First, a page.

Reagents and samples required for library preparation were pipetted onto a custom carrier attached to the microfluidic device (Fig. 1A). Care was taken throughout the loading process to avoid introducing air bubbles into the wells, as that would affect operation of the device. Fragmented genomic DNA (100 ng/µl) was mixed 1:1 (v/v) with binding buffer. The binding buffer used with ChargeSwitch bead columns was 50 mM citrate buffer-NaOH, pH 5.0 [Teknova, USA], 1% Tween 20 [Promega, USA] and 1 mM EDTA [Teknova, USA], and the binding buffer used with carboxylated bead columns was 40% PEG, 2.5M NaCl. DNA samples (1 µL) were loaded into 14 of the 16 available sample inlet wells (larger volumes can also be used but would take longer to load onto the chip). An equal volume of binding buffer was loaded into the two remaining sample inlet wells as "no DNA" controls to assess if any leakage or spill-over between sample modules occurred. Next, 5 µl of each enzyme mix and 25 µl of each reaction buffer were loaded into the designated wells. End repair, dA tailing, and adapter ligation were performed using the NEBNext End Repair Module (10,000 units/ml T4 polynucleotide kinase; 3,000 units/ml T4 DNA polymerase), the NEBNext dA-tailing module (Klenow Fragment [3’ → 5’ exo-], specific activity not stated), and the NEBNext Quick Ligation module (Quick T4 DNA Ligase, specific activity not stated; New England Biolabs, USA). The reaction buffers supplied with the End repair kit (50 mM Tris-HCl, pH 7.5; 10 mM MgCl2; 10 mM dithiothreitol [DTT]; 1 mM ATP; 0.4 mM dATP; 0.4 mM dCTP; 0.4 mM dGTP; 0.4 mM dTTP, final concentrations) and the dA tailing kit (10 mM Tris-HCl, pH 7.9; 10 mM MgCl2; 50 mM NaCl; 1 mM DTT; 0.2 mM dATP, final concentrations) were diluted to 1x concentration and, at the same time, supplemented with bovine serum albumin (1 mg/ml final concentration) and Tween 20 (0.5% v/v final concentration; Promega, USA) to minimize loss of the enzymes by adsorption to the polymeric micro-channel walls. The reaction buffer supplied with T4 DNA ligase (66 mM Tris-HCl, pH 7.6; 10 mM MgCl2; 1 mM DTT; 1 mM ATP, 6% polyethylene glycol 6000) was supplemented with pre-annealed dsDNA sequencing adapters (50 nM final concentration) specific for the Ion Torrent PGM (modified adapters A [5’-Phos/CTGAGTCGGAGACACGCAGGGATGAGATGG*C-3’, 5’-CCATCTCATC CCTGCGTGTCTCCGACTCAG*T-3’] and P1 [5’-CCACTACGCCTCCGCTTTCCTCTCTATGGGCAGTCGGTGAT*T-3’; 5’-Phos/ATCACCGACTGCCCATAGAGAGGAAAGCGGAGGCGTAGTGG*C-3’]) or Illumina platform (PE adapters [5'-Phos/GATCGGAAGAGCGGTTCAGCAGGAATGCCGAG-3'[and [5'-ACACTCTTTCCCTACACGACGCTCTTCCGATCT-3']). The Ion Torrent and Illumina adapters were annealed in a thermocycler using the following parameters: 97°C for 2 min followed by a 1°C reduction every minute until 25°C; 25°C for 5 min; hold at 4˚C.At this stage, the carrier was centrifuged briefly to ensure that the small volumes of the samples and enzyme mixes entered the chip.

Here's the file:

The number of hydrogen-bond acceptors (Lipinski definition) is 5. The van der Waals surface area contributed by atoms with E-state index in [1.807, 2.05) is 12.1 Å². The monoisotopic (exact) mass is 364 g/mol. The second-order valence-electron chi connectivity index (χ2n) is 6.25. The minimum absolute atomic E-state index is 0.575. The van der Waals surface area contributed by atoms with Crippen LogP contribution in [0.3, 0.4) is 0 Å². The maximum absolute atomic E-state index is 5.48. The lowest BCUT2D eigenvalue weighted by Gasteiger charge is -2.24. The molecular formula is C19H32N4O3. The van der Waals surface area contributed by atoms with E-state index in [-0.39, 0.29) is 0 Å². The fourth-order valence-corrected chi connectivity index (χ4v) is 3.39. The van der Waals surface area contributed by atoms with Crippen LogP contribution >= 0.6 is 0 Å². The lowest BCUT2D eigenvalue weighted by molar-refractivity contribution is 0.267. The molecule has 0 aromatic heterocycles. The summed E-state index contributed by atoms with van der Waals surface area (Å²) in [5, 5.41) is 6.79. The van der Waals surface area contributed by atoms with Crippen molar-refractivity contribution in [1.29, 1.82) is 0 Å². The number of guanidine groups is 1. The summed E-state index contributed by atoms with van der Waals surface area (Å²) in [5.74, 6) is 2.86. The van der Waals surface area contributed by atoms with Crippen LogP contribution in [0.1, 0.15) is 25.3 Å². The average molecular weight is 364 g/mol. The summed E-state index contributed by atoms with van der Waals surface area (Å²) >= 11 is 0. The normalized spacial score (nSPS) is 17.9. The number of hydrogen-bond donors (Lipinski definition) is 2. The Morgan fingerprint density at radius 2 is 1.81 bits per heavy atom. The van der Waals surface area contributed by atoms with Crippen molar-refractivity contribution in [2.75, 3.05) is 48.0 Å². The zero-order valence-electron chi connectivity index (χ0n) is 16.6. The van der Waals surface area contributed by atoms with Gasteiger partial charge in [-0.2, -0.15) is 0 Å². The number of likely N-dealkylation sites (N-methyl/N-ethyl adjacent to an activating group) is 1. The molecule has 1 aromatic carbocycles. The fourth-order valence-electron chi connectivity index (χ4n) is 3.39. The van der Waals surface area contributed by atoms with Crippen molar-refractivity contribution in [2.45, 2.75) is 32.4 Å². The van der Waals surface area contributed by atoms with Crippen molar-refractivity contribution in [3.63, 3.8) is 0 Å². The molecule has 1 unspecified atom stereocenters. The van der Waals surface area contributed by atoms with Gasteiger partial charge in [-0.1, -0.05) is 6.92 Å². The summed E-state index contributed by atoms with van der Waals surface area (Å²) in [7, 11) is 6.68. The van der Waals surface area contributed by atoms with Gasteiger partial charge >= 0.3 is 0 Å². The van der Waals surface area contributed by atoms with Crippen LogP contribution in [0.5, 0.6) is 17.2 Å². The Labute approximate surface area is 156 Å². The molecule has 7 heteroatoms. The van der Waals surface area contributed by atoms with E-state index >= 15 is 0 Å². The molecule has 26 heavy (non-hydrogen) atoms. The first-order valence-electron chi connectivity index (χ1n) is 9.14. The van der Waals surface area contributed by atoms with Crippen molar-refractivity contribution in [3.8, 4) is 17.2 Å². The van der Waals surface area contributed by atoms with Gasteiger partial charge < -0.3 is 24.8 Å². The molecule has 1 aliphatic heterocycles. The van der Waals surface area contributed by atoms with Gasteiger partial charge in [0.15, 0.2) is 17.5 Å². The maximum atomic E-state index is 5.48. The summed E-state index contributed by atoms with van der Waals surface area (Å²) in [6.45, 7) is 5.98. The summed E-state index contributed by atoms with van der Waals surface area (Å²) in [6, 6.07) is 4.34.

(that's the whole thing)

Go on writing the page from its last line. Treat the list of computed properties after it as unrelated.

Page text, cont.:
Water was added to the control line inlets and the buffers for binding, washing, and eluting sample DNA were loaded into the wells indicated in Figure 1A. The buffers used with ChargeSwitch bead columns were: binding buffer (50 mM citrate buffer-NaOH, pH 5.0 [Teknova, USA], 1% Tween 20 and 1 mM EDTA [Teknova, USA]); wash buffer (distilled water, supplied with the ChargeSwitch bead kit; Life Technologies, USA); and elution buffer (20 mM Tris-HCl, pH 9.0; Teknova, USA). The buffers used with carboxylated microsphere columns were: PEG 24.4%; PEG 40% + 2.5M NaCl; PEG 18.4%; nuclease free water; and ethanol. The small wells were loaded with 30 µl of each solution and the large wells were loaded with 150-200 µl of wash buffer or elution buffer. The beads used to form the column matrix were loaded last to prevent sedimentation before the start of library preparation. 30 µl of each bead slurry was added to the designated wells.

To prepare columns using ChargeSwitch beads, the mixture of large and small beads consisted of 2, 4, 6 and 15 µm polystyrene beads (Flow cytometry size calibration kit, Life Technologies, USA). The individual bead slurries provided by the manufacturer were mixed in the ratio of 4:4:4:1 (v/v) and were diluted 1:5 (v/v) in 10 mM Tris-HCl, pH 9, 10% PEG 8000, 0.1 mM EDTA, and 0.05% Tween 20. The slurry of ChargeSwitch beads provided by the manufacturer (25 mg/ml in 10 mM MES, pH 5.0,10 mM NaCl, 0.1% Tween 20) was mixed with binding buffer in the ratio 1:10 (v/v). The final ratio of bed volume to total volume in the slurry of ChargeSwitch beads loaded onto the chip was approximately 1:110 (v/v).

To prepare columns using carboxylated microspheres, the bead slurry was prepared by mixing microspheres of 6 µm (Polysciences Inc., USA), 4.5 µm (Polysciences Inc., USA) and 3 µm (Polysciences Inc., USA) with 15 µm polystyrene beads (Life Technologies, USA) in the ratio 4:4:4:1 (v/v) and diluted in same buffer used earlier.